American terrorist convicted of committing the largest act of terrorism on American soil on 4/19/1995. The ammonium nitrate bombing of the Alfred P. Murrah federal building claimed 168 victims between the ages of four months old to 73 years old. McVeigh's stubborn refusal to express any remorse has tormented the families of his victims. His psychiatrist feels that he was committed to the ideal that he must object to a federal government that had become excessively oppressive and deceitful. In Smith's opinion, McVeigh is not mentally ill, because he does not suffer from any "cognitive defects or psychiatric illnesses." He was able to rationally make the decision to bomb the building and "fully understood the consequences," Smith said. "He had an underlying depression, but he was not anti-social." "It became easier to act because he had nothing," Smith said. "He needed an enemy. This whole project was his antidepressant. He intellectualizes to avoid emotion, to avoid pain." Empathy was not part of his agenda.
McVeigh grew up in Pendleton, a small upstate New York town. He had a happy childhood swimming in his family's pool, hiking and playing with the neighborhood kids. He enjoyed organizing casino games for local kids on the block. His father and mother divorced when he was ten-years-old. He grew closer to his dad, helping him cultivate his vegetable garden. His mom moved to Florida with his younger sister Jennifer, and she married a coast guard. With a normal and healthy pattern, in Starpoint High School, McVeigh participated in track and field and was a member of the honor society. He worked at a local fast food chain and dated high school girlfriends. In his senior year, he grew interested in computers. After graduation in 1986, he enrolled in the local business college, but soon became bored with his computer classes. In 1987, he moved to Buffalo, New York and took a job as a security guard.
Looking for excitement, he signed up for the U.S. Army on 5/24/1988. McVeigh took to military life and the comradeship with his fellow troops at Fort Benning, Georgia, becoming a straight-arrow soldier. He was promoted to corporal and then to sergeant. During the Persian Gulf War, McVeigh was sent to Iraq as a gunner on a Bradley fighting vehicle. On returning to the States, he sensed a major shift in the U.S. Army. The post-cold-war army downsizing changed his life as he watched his companions leave military service. In March 1991, he dropped out of the Special Forces qualification course at Fort Bragg, North Carolina. Allowing himself to get out of shape cut his chances for reaching the upper echelon of military duty. Discharged from the army, McVeigh tried to adjust to civilian life.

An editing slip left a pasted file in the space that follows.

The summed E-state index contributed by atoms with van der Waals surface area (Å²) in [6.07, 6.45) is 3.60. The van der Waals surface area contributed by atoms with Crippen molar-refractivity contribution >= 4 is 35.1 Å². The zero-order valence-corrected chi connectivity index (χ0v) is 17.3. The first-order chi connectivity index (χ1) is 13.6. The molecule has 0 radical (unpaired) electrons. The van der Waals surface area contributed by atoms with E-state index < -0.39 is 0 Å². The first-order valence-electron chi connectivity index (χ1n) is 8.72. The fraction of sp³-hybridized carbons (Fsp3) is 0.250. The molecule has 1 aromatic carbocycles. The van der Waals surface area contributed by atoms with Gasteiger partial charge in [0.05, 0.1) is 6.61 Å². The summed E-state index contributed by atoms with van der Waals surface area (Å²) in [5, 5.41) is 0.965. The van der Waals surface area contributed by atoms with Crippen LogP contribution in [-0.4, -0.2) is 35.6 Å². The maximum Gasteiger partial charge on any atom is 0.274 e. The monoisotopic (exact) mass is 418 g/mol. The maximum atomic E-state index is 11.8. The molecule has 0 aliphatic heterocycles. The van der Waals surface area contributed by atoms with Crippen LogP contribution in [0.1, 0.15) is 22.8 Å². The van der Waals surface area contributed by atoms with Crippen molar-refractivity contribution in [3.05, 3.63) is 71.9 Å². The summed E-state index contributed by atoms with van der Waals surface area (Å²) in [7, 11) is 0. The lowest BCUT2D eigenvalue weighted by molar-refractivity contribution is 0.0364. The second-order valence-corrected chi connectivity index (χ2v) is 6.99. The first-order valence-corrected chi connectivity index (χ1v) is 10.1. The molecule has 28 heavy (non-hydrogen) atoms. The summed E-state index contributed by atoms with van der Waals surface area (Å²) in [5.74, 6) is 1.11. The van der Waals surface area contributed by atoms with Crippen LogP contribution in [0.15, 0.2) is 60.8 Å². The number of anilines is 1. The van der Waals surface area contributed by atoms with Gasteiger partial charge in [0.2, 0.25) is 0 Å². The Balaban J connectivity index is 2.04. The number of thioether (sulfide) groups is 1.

In 1993, he arrived in Waco to watch the standoff between the Branch Davidians and federal agents. He wandered around the country as a militant drifter visiting guns shows and selling guns and ammunition from his car.
His political views became more racist and far-right as he kept company with political militia groups harboring anger against the U.S. government. On 4/19/1994, McVeigh returned to Waco and declared himself a "non resident alien." He claimed the U.S. Army had implanted a computer chip in his derriere during his active duty. In 1993 and early 1994, McVeigh spent time with his army buddy, Terry Nichols. The two were intrigued by making homemade bombs and setting them off on a Michigan farm. McVeigh never went out without his black semiautomatic gun jammed into the back of his pants.
On 4/19/1995, at 9:02 AM CDT*, a bomb of massive carnage and destruction exploded at the Alfred P. Murrah Federal Building in Oklahoma City, OK. The building was the main office for the federal agents who were involved in the Waco Branch Davidian standoff in Waco, TX. Two hours after the bombing, McVeigh was stopped by a policeman for a traffic violation 70 miles from Oklahoma City. McVeigh was almost released until the police recognized him as one of the possible suspects in the terrorist act. Upon interrogation, he implicated the Nichols brothers, James Douglas (born 4/03/1954) and Terry Lynn (born 4/01/1955).
McVeigh was found guilty on 5/29/1997 for conspiracy to use a weapon of mass destruction, use of a weapon of mass destruction, destruction by explosive, and eight counts of first degree murder. On 6/13/1997, he was sentenced to death.
On 12/28/2000 McVeigh requested U.S. District Judge Richard Matsch, who presided over his trial, to let him drop all of his appeals of the death sentence and set a date for his execution. The judge complied and scheduled a date for his execution by lethal injection on 5/16/2001.
The world's largest retailer, Wal-Mart, will not sell "American Terrorist: Timothy McVeigh and the Oklahoma City Bombing," a controversial new book (April 2001) in which the unrepentant convicted bomber refers to his child victims as "collateral damage," in any of its 1,724 stores.
In a startling twist, it was revealed in early May that all the documentation of evidence had not been disclosed, leading to a stay of execution. On 5/31/2001, Timothy McVeigh asked for a stay of execution and immediately the Justice Department denied his lawyers' assertion that the government still has failed to provide documents relating to the Oklahoma City bombing investigation.
McVeigh faced his execution by lethal chemical injection on 6/11/2001, 7:00 AM EST, United States Penitentiary, Terre Haute, Indiana, 87W25, 39N28. News reports stated that he died at 7:14 AM local time, about 10 minutes after the execution began.